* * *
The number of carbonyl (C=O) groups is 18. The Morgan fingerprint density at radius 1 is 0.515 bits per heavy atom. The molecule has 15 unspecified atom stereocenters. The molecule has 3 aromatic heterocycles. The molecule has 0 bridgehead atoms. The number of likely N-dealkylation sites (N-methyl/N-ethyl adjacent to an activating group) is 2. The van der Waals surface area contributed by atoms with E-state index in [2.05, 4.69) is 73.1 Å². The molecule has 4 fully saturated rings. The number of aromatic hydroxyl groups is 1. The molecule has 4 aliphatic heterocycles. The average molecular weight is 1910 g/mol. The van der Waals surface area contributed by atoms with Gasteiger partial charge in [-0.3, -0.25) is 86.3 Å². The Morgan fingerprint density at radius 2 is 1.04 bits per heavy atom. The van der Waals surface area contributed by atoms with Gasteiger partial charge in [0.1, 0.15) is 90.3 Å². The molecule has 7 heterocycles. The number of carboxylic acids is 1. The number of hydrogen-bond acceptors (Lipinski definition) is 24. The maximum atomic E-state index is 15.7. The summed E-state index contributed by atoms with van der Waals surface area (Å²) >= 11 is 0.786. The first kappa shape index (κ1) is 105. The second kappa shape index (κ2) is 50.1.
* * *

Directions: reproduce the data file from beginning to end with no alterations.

The number of carbonyl (C=O) groups is 18. The Morgan fingerprint density at radius 1 is 0.515 bits per heavy atom. The molecule has 15 unspecified atom stereocenters. The molecule has 3 aromatic heterocycles. The molecule has 0 bridgehead atoms. The number of likely N-dealkylation sites (N-methyl/N-ethyl adjacent to an activating group) is 2. The van der Waals surface area contributed by atoms with E-state index in [2.05, 4.69) is 73.1 Å². The molecule has 4 fully saturated rings. The number of aromatic hydroxyl groups is 1. The molecule has 4 aliphatic heterocycles. The average molecular weight is 1910 g/mol. The van der Waals surface area contributed by atoms with Gasteiger partial charge in [-0.3, -0.25) is 86.3 Å². The Morgan fingerprint density at radius 2 is 1.04 bits per heavy atom. The van der Waals surface area contributed by atoms with Gasteiger partial charge in [0.1, 0.15) is 90.3 Å². The molecule has 7 heterocycles. The number of carboxylic acids is 1. The number of hydrogen-bond acceptors (Lipinski definition) is 24. The maximum atomic E-state index is 15.7. The summed E-state index contributed by atoms with van der Waals surface area (Å²) >= 11 is 0.786. The first kappa shape index (κ1) is 105. The second kappa shape index (κ2) is 50.1.